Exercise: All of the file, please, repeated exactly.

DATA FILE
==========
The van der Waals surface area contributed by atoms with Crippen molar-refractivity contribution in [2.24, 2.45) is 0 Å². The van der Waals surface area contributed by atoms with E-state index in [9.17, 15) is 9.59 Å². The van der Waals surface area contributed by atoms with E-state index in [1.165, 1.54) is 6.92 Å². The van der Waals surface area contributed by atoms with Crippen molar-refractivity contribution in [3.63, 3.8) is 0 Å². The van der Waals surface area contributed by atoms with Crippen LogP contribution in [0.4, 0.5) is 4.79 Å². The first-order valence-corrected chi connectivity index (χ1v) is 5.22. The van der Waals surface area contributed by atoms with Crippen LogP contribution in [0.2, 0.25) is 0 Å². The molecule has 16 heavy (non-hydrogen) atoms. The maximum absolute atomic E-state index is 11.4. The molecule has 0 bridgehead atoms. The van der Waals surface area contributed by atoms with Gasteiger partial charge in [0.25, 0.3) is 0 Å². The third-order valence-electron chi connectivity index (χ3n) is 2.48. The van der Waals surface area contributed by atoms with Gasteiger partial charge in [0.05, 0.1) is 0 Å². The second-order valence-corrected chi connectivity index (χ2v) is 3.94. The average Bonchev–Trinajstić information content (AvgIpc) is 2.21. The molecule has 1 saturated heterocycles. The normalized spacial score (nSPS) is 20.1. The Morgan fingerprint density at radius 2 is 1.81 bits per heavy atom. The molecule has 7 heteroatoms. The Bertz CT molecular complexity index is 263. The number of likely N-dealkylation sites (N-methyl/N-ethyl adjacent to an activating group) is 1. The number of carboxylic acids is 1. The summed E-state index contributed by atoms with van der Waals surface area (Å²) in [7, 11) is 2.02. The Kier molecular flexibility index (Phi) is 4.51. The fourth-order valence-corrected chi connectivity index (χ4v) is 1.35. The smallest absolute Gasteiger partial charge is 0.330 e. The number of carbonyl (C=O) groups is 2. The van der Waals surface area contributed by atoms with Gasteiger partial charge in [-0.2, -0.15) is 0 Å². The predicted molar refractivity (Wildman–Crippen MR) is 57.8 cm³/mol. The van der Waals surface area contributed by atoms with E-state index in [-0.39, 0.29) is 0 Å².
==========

The van der Waals surface area contributed by atoms with Crippen molar-refractivity contribution in [2.24, 2.45) is 0 Å². The van der Waals surface area contributed by atoms with E-state index in [9.17, 15) is 9.59 Å². The van der Waals surface area contributed by atoms with E-state index in [1.165, 1.54) is 6.92 Å². The van der Waals surface area contributed by atoms with Crippen molar-refractivity contribution in [3.63, 3.8) is 0 Å². The van der Waals surface area contributed by atoms with Crippen LogP contribution in [0.4, 0.5) is 4.79 Å². The first-order valence-corrected chi connectivity index (χ1v) is 5.22. The van der Waals surface area contributed by atoms with Crippen LogP contribution in [0.2, 0.25) is 0 Å². The molecule has 16 heavy (non-hydrogen) atoms. The maximum absolute atomic E-state index is 11.4. The molecule has 0 bridgehead atoms. The van der Waals surface area contributed by atoms with Gasteiger partial charge in [0.25, 0.3) is 0 Å². The third-order valence-electron chi connectivity index (χ3n) is 2.48. The van der Waals surface area contributed by atoms with Gasteiger partial charge in [0.05, 0.1) is 0 Å². The second-order valence-corrected chi connectivity index (χ2v) is 3.94. The average Bonchev–Trinajstić information content (AvgIpc) is 2.21. The molecule has 1 saturated heterocycles. The normalized spacial score (nSPS) is 20.1. The Morgan fingerprint density at radius 2 is 1.81 bits per heavy atom. The molecule has 7 heteroatoms. The Bertz CT molecular complexity index is 263. The number of likely N-dealkylation sites (N-methyl/N-ethyl adjacent to an activating group) is 1. The number of carboxylic acids is 1. The summed E-state index contributed by atoms with van der Waals surface area (Å²) in [7, 11) is 2.02. The Kier molecular flexibility index (Phi) is 4.51. The fourth-order valence-corrected chi connectivity index (χ4v) is 1.35. The smallest absolute Gasteiger partial charge is 0.330 e. The number of carbonyl (C=O) groups is 2. The van der Waals surface area contributed by atoms with Gasteiger partial charge in [-0.2, -0.15) is 0 Å². The predicted molar refractivity (Wildman–Crippen MR) is 57.8 cm³/mol. The van der Waals surface area contributed by atoms with E-state index in [-0.39, 0.29) is 0 Å².